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Physiotherapy Management for Total Hip Replacement

Introduction

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A total hip replacement is a surgical procedure where the diseased cartilage and bone of the hip joint is surgically replaced with artificial materials. Total hip joint replacement involves surgical removal of the diseased ball and socket and replacing them with a metal (or ceramic) ball and stem inserted into the femur bone and an artificial plastic (or ceramic) cup socket.

Problems and limitations faced by patients in Total Hip Replacement

Total hip replacements are performed most commonly because of the progressive worsening of severe arthritis in the hip joint. The most common type of arthritis leading to total hip replacement is degenerative arthritis (osteoarthritis) of the hip joint. This type of arthritis is generally seen with aging, congenital abnormality of the hip joint, or prior trauma to the hip joint.

People who benefit from hip replacement surgery often have :

  • Hip pain that limits everyday activities, such as walking or bending
  • Hip pain that continues while resting, either day or night
  • Stiffness in a hip that limits the ability to move or lift the leg
  • Inadequate pain relief from anti-inflammatory drugs, physical therapy, or walking supports

What is the physiotherapy management after total hip replacement?

The goals of physical therapy are to prevent contractures, improve patient education, and strengthen muscles around the hip joint through controlled exercises.

If the condition of the hip allows it, some doctors will recommend a preoperative exercise program to build muscle and increase flexibility. This can help with your recovery.
After surgery, patients are encouraged to frequently perform deep breathing exercises and effective coughing technique in order to avoid lung congestion and the collapse of tiny airways in the lungs.

    1. Exercise

Active and strengthening exercises need to be done regularly. Exercises will restore the movement and maintain the adequate strength and stability of the hip joint.

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  1. Lie on your back with legs straight.
  2. Contract both buttock muscles and hold for 5 seconds.
  3. Do 10 repetitions (3 sets).
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  1. Lying flat on your back with your legs straight.
  2. Contract the thigh muscles and press the back of the knee down to the surface of the bed and hold for 5 seconds.
  3. Perform 10 repetitions (3 sets).
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Lie flat on your back with your legs straight. Bend your knee as much as you can and hold for 5 seconds. Perform 10 repetitions (3 sets).
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  1. Lie on your back with legs straight.
  2. Move the operated leg to the side and return to the original position.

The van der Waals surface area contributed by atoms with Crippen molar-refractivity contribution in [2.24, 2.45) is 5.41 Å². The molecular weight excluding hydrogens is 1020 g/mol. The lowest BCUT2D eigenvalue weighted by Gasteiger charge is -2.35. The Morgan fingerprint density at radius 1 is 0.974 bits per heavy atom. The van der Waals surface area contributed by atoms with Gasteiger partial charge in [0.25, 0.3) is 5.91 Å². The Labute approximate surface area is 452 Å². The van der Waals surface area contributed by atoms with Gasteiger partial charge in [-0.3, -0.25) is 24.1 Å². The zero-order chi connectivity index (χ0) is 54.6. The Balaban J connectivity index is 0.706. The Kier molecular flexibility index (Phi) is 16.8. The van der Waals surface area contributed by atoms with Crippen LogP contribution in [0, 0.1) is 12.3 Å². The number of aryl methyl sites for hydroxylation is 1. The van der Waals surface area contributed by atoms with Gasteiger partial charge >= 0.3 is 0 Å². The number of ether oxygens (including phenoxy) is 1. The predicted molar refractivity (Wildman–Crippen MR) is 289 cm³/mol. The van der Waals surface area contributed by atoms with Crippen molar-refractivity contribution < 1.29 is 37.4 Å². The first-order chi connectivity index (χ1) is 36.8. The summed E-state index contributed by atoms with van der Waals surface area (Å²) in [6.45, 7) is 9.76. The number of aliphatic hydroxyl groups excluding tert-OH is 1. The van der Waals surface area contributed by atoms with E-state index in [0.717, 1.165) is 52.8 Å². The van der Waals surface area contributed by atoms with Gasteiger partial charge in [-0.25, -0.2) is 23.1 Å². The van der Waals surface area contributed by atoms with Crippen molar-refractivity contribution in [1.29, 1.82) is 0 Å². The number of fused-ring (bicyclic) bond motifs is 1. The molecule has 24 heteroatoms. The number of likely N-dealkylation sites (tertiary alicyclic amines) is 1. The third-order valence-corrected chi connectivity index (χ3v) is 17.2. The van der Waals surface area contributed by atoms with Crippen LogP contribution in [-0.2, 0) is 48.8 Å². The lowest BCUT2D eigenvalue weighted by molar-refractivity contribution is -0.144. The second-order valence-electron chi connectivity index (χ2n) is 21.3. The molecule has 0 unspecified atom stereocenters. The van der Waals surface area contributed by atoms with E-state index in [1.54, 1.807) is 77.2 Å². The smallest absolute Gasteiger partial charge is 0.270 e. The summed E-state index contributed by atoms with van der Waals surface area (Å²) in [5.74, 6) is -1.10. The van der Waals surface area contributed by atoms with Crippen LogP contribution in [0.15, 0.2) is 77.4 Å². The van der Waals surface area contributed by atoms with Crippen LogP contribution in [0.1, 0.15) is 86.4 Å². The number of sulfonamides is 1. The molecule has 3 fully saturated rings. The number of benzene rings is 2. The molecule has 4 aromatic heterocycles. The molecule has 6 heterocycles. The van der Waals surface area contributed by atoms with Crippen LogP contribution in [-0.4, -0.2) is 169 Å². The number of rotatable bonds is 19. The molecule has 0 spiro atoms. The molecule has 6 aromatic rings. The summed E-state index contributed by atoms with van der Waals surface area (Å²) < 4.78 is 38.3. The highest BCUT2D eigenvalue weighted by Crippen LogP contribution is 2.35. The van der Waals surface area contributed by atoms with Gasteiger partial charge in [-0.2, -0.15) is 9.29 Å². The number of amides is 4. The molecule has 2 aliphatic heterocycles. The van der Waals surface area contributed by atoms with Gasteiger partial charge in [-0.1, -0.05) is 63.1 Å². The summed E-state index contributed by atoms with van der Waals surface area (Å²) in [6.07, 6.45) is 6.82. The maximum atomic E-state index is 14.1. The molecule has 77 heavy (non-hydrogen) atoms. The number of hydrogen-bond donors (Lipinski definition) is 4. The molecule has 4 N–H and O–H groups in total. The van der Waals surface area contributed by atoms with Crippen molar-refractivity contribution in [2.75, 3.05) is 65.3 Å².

3. DO NOT let your legs cross
  4. ALWAYS MAKE SURE toes are pointing upward.
  5. Perform 10 repetitions (3 sets).
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  1. Lie on your back with the good leg bent.
  2. Raise the operated leg as high as 6 inches in 5 seconds.
  3. Perform 10 repetitions (3 sets).

Precaution after total hip replacement – Do’s and don’t

      1. Avoid combinations of movement with your new hip. For example, do not sit with your legs crossed, because in that position you both bend your hip and bring your hip across your body.
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2. Avoid bending the hip more than 90 degrees. Physiotherapist may suggest these ideas :

    • Do not sit on low chairs, beds, or toilets. You may want to get a special “raiser” for your toilet seat temporarily.
    • Do not raise your knee higher than your hip.
    • Do not lean forward while you are sitting down, or as you sit down or when you stand up from sitting
    • Do not bend over more than 90 degrees. This means you can’t bend down to tie your shoes for a while.

3. For about 8 weeks, avoid your leg to cross the center of your body towards the other leg.

 senaman 8.jpg Do not cross your legs. Be careful as you get in or out of the bed or a car, so your leg does not cross that imaginary line in the middle of your body.

4. Avoid rotating your leg in or too far out, you must keep your toes pointing forward or slightly out.

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What is the prognosis of total hip joint replacement?

Patient education is important to ensure longevity of the replaced hip. Strenuous exercises such as running or contact sports are discouraged, since these activities can reinjure the replaced hip. Swimming is ideal in improving muscle strength and promoting mobility and endurance. You should be aware and notify any caregivers that they have an artificial joint.

References

  1. American Academy of Orthopaedic Surgeons (2009). Activities after hip replacement. Available online: http://orthoinfo.aaos.org/topic.cfm?topic=a00356.
  2. Imamura M, et al. (2012). Single mini-incision total hip replacement for the management of arthritic disease of the hip: A systematic review and meta-analysis of randomized controlled trials. Journal of Bone and Joint Surgery, American Version, 94(20): 1897–1905.
  3. http://orthoinfo.aaos.org/topic.cfm/. Retrieved 10 August 2015

Source image

  1. http://www.medicinenet.com/total_hip_replacement/. Retrieved 10 August 2015
  2. Perkhidmatan Fisioterapi, Bahagian Sains Kesihatan Bersekutu
  3. Unit Fisioterapi , Hospital Melaka
Last Reviewed : 20 Aprill 2016
Writer : Ismawi bin Ismail
Translator : Ismawi bin Ismail
Accreditor : Daaljit Singh Harbachan Singh